In the consulting world, it is inevitable that at some point, you will need to create and put a Request For Proposal (RFP) out to bid for a new system or tool. We at SUS recently had the opportunity to work with a client on creating an RFP for a new system and are working on requirements for this client to select the tool that works best for them.
While it might seem daunting at first, writing an RFP isn’t rocket science. It does, however, take a lot of practice to write a good one that will help you get you what you need. In my experience with writing RFPs, I’ve come across common mistakes that people tend to make – vague details, bad schedules, and unrealistic expectations for both software and organizational change. However, the more RFPs you have under … Read More »
At Strategic Urban we tend to do a lot of work with large institutions: Cities, Non-Profits, Schools, etc. Typically, these institutions will need to move on from their old paper-based methods of doing business and adopt an organizational system. Let’s face it, this is usually long overdue and necessary. When an organization’s staff need training on these new systems, it can be both rewarding and challenging to be in the position of the Trainer. I will be honest and say that I have not always been good at this. In fact, I wouldn’t be able to offer up any of this wisdom if I haven’t been thoroughly beaten up along the way. After many years and nearly 100 training sessions, I’d like to offer up three techniques that I have found indispensable.
1.) Don’t Be a Policy Middleman
Many times when you are introducing a … Read More »
Four years ago today, I was starting my 40th week of pregnancy. On November 2nd exactly, I had a 3 year old at home and was wondering how and what I might be able to do to get to the Obama rally in downtown Cleveland. It was the last rally before then Senator, now President, Obama would have before taking off November 3rd and waiting for the election results on November 4th.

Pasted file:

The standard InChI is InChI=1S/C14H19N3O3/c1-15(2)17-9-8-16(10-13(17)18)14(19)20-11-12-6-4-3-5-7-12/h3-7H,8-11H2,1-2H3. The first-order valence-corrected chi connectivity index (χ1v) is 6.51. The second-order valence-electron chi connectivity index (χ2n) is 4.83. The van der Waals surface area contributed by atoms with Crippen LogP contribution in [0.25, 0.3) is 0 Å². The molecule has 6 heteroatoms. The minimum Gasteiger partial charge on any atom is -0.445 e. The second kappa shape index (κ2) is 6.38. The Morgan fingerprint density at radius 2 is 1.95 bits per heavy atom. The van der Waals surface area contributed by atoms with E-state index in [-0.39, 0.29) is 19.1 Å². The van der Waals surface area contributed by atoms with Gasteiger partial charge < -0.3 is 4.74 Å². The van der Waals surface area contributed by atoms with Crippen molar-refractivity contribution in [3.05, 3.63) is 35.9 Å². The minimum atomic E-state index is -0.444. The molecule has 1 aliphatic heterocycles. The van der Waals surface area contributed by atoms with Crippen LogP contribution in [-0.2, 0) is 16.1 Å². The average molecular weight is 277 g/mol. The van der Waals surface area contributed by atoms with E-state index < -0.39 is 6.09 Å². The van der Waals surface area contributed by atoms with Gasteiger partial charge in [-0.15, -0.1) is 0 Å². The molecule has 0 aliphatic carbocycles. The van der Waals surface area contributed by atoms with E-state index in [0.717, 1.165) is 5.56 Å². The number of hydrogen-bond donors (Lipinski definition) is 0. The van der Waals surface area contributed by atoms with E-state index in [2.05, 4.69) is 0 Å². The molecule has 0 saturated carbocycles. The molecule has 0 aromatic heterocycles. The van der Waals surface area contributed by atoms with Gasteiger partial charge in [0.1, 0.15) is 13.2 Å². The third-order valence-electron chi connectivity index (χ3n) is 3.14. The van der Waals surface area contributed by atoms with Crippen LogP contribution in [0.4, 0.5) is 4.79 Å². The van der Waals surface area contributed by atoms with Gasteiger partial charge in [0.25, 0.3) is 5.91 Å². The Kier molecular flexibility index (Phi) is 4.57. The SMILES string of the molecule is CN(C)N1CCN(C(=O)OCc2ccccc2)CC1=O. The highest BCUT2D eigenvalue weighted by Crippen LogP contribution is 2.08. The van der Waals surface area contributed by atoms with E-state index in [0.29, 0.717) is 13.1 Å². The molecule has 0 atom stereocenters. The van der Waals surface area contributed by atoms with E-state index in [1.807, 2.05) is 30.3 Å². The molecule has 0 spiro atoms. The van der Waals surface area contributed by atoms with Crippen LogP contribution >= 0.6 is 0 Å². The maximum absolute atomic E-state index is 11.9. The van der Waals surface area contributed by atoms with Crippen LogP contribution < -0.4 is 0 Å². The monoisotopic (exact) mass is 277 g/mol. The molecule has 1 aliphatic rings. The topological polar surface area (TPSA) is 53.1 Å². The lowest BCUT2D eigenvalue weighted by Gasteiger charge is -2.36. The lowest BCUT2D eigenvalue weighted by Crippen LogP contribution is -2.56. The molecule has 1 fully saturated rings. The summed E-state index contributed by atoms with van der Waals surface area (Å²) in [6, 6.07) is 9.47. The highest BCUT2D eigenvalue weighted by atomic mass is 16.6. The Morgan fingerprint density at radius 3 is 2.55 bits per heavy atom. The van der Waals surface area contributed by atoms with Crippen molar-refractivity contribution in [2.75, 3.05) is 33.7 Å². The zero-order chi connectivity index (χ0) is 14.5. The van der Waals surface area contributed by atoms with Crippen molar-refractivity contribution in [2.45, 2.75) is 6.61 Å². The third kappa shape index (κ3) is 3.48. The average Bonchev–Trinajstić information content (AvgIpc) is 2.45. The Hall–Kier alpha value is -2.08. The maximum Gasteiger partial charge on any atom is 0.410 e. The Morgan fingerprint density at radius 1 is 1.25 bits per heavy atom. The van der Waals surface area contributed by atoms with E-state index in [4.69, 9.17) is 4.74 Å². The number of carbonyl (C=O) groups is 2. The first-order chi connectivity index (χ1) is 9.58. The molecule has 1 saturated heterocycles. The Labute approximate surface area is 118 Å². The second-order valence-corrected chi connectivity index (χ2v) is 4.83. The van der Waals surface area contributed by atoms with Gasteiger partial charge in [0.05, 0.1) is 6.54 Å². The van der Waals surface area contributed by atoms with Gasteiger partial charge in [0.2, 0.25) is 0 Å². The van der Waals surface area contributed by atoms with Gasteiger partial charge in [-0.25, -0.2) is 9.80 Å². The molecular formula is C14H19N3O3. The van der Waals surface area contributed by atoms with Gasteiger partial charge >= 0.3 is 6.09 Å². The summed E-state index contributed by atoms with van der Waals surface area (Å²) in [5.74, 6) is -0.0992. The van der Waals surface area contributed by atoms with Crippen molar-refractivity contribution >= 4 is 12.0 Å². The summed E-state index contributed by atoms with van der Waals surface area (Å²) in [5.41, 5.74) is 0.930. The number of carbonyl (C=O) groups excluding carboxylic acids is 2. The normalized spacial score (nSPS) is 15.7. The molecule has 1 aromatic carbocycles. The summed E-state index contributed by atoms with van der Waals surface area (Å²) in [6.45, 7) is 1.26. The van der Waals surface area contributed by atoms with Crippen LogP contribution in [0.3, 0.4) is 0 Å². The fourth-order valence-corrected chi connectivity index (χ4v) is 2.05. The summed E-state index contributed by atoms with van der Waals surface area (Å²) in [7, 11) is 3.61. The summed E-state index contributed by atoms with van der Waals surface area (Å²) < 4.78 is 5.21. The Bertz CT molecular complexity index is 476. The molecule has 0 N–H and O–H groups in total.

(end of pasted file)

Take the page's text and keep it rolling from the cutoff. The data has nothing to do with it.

I found a babysitter, and with friends, took the bus to downtown Cleveland to wait for the man that would be president to come speak. It was a beautiful but chilly fall day and there was so much energy and excitement. In the prior 5 years, I had never before felt that excitement or energy in Cleveland. I was not there early enough to get into the sitting area … Read More »
Ohio City is so excited to welcome The 8th International Public Markets Conference to the neighborhood this month! In a preview of the event, staff from Ohio City’s own small business Strategic Urban Solutions sat down with David O’Neil to talk about the economic and health benefits of markets in our communities. For more information visit the event’s website.
Like most good things in life, David O’Neil fell into his profession. While working at the Reading Market as a way to get to talk to people for a mystery he was writing, he was approached by a few men who had worked for the Reading Railroad that owned the market. A couple days later he was offered the job of running the market. Talk about being in the right place at the right time! Mr. O’Neil did not have any previous … Read More »
As David O’Neil pointed out in my interview with him a couple weeks ago, one of the great things about this international public markets conference is being able to talk to other people who are passionate about markets. I had a chance to sit in on a discussion surrounding farmers markets. It was a great setting where people who run farmers markets or who organize them got a chance to hear the issues that other markets were having and offer advice, and in many cases, commiserate and encourage.
This discussion group was a true example of the international nature of the conference. There were at least four individuals from Canada and one from Poland. The rest of the discussion participants were from all over the United States with nine states represented altogether. That’s pretty good for a total of about 20 … Read More »